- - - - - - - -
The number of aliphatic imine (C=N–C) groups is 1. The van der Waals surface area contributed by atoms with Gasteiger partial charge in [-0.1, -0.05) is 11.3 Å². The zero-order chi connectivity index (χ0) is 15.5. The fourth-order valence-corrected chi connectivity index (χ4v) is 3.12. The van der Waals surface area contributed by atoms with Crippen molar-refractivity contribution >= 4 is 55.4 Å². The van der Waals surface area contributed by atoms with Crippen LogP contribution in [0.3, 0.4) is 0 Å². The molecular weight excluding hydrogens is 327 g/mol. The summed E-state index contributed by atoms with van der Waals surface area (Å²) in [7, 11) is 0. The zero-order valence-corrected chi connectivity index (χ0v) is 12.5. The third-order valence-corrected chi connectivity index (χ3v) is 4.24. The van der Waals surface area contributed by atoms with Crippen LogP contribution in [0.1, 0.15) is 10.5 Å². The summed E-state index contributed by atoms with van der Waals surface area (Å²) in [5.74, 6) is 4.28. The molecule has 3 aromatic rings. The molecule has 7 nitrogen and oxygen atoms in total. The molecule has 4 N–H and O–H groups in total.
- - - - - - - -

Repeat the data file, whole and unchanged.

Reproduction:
The number of aliphatic imine (C=N–C) groups is 1. The van der Waals surface area contributed by atoms with Gasteiger partial charge in [-0.1, -0.05) is 11.3 Å². The zero-order chi connectivity index (χ0) is 15.5. The fourth-order valence-corrected chi connectivity index (χ4v) is 3.12. The van der Waals surface area contributed by atoms with Crippen molar-refractivity contribution >= 4 is 55.4 Å². The van der Waals surface area contributed by atoms with Crippen LogP contribution in [0.3, 0.4) is 0 Å². The molecular weight excluding hydrogens is 327 g/mol. The summed E-state index contributed by atoms with van der Waals surface area (Å²) in [7, 11) is 0. The zero-order valence-corrected chi connectivity index (χ0v) is 12.5. The third-order valence-corrected chi connectivity index (χ3v) is 4.24. The van der Waals surface area contributed by atoms with Crippen LogP contribution in [0.1, 0.15) is 10.5 Å². The summed E-state index contributed by atoms with van der Waals surface area (Å²) in [5.74, 6) is 4.28. The molecule has 3 aromatic rings. The molecule has 7 nitrogen and oxygen atoms in total. The molecule has 4 N–H and O–H groups in total.